#R3COMM3ND3D2020 with #BookBlogger HC (@HCNewton) #TheIrresponsibleReader #damppebbles #BookRecommendations #publishedin2020

Hello and a very warm welcome to day 38 of #R3COMM3ND3D2020. How can it be day 38 already?! Today I am delighted to welcome another favourite book blogger to share their three #R3COMM3ND3D2020 reads – it’s HC of The Irresponsible Reader. HC’s blog is fantastic and if you don’t already subscribe then I insist that changes!

So, what is #R3COMM3ND3D2020? Itโ€™s about sharing the book love. Itโ€™s a chance for authors, book bloggers and bookstagrammers to shout about three (yes, *only* three) books they love. They can be written by any author, in any genre and published in any way (traditionally, indie press or self-published). But there is a catch. All three books must have been published in 2020. To make things interesting I have added a couple of teeny, tiny rules this year which are; 1) the book must have first been published in 2020 and 2) special editions and reissues do not count. I like to keep you lovely people on your toes. ๐Ÿ˜‰

Here are the three books HC has chosen…

King of The Crows by Russell Day
How can I not recommend this book? I honestly asked Emma if I could recommend it in all three spots. There’s no way I can sum up my appreciation for this book in the space provided. Set in a world recovering from a pandemic, there’s a straightforward crime story at the heart of this novelโ€”it’s just surrounded by so many layers, that you can miss itโ€”there’s the disease, there’s the horrible social and political context (both mid- and post-Outbreak), there’s what the characters are going through otherwiseโ€”and the whole thing is drenched in social commentary about 2020 society, e.g., sexism, economics, medical care. Yeah, it was bad timing that this book came out in 2020 when the last thing that many people want to read is a novel about a disease that’s out of control. But this had been in the works for months before anyone had heard of COVID-19. I’ve wondered what I’d think of this book if I’d read it last Fall. I’d still like it, I’d still be impressed by itโ€”but I don’t know if it would resonate with me the same way. There’s almost nothing about Gondii that’s comparable to COVID-19. But the way that people and governments respondโ€”well, that’s pretty different, too. but if you can’t see what’s going on around us reflected in this novel? You’re not paying attention. That Day appears so prescient says something about his skill and observation (and a lot about Western culture, too).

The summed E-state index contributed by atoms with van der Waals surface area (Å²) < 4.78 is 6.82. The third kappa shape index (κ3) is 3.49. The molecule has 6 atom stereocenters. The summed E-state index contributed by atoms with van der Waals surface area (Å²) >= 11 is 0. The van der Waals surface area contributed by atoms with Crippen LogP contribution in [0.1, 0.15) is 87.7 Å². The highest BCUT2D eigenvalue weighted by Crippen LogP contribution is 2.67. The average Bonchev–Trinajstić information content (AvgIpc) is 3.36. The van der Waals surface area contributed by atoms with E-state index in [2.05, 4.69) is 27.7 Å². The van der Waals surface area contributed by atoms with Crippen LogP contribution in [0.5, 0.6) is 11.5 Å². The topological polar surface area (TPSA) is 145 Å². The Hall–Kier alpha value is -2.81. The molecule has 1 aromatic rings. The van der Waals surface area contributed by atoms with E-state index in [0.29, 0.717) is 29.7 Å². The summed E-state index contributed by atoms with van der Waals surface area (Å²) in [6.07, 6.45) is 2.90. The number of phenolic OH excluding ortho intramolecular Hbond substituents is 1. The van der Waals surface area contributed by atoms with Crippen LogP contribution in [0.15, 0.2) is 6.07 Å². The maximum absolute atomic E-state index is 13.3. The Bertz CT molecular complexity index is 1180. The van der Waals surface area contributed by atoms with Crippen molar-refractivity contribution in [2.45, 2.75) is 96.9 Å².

HC’s Review of King of The Crows

A Beginning At The End by Mike Chen
Published a week or two before pandemics were all we started thinking about, this one is set a few years after a pandemic wiped out a large percentage of the population, three storylines intertwine as the world is beginning to recover. A widower father is trying to keep his daughter with him, an event planner trying to reestablish a career amid societal rubble, and a former pop-star running from her past make A Beginning at The End the kind of SF that should appeal to SF readers. It’s the kind of SF that should make non-SF readers (including those antagonistic to genre fiction) think there’s something to the genre after all. Because this isn’t “just” a SF novel. It’s a novel about humans being very human, with hopes, fears, loves, joys, sorrows, failures, and successesโ€”it just happens to be set in a post-apocalyptic future.
HC’s Review of A Beginning At The End

A Bad Day For Sunshine by Darynda Jones
I really wanted to pick something that had nothing at all to do with a pandemic (surprisingly hard to this year). This is pure, escapist fun. Think Gilmore Girls mixed with Veronica Mars. A single mom is a new sheriff of a quirky little New Mexico town, with a spunky daughter. There’s a kidnapping, an escaped convict, a missing deputy, and cursed cupcakes. Great dialogue, witty repartee, a mother-daughter relationship that will earn Jones many fans. This is as much fun as you can pack into a police procedural without making it a comedy, but still full of grim, grisly, depravity and darkness. It’s a nice serving of literary comfort food. There’s a freshness to this voice that I just loved, but my appreciation for this book (and the series it launches) goes deeper.
HC’s Review of A Bad Day For Sunshine

Three fantastic sounding recommendations, thank you HC. I’m definitely adding a couple of these to the TBR (and yes, how could I not add King of The Crows following your enthusiastic review!).

If HC has managed to tempt you, or if you would like to find out more about the books recommended above, please see the following links:

King of the Crows by Russell Day
A Beginning At The End by Mike Chen
A Bad Day for Sunshine by Darynda Jones

About HC:
I’m just some guy with a hobby that’s out of control.

HC’s Blog and Social Media Links:
| The Irresponsible Reader | Twitter @HCNewton | Facebook |

If youโ€™re a book blogger, bookstagrammer or an author and you have three books published this year which you want to shout about then please complete the following form (or click this link: https://forms.gle/kHTQeQdiUNZTsW4d6)

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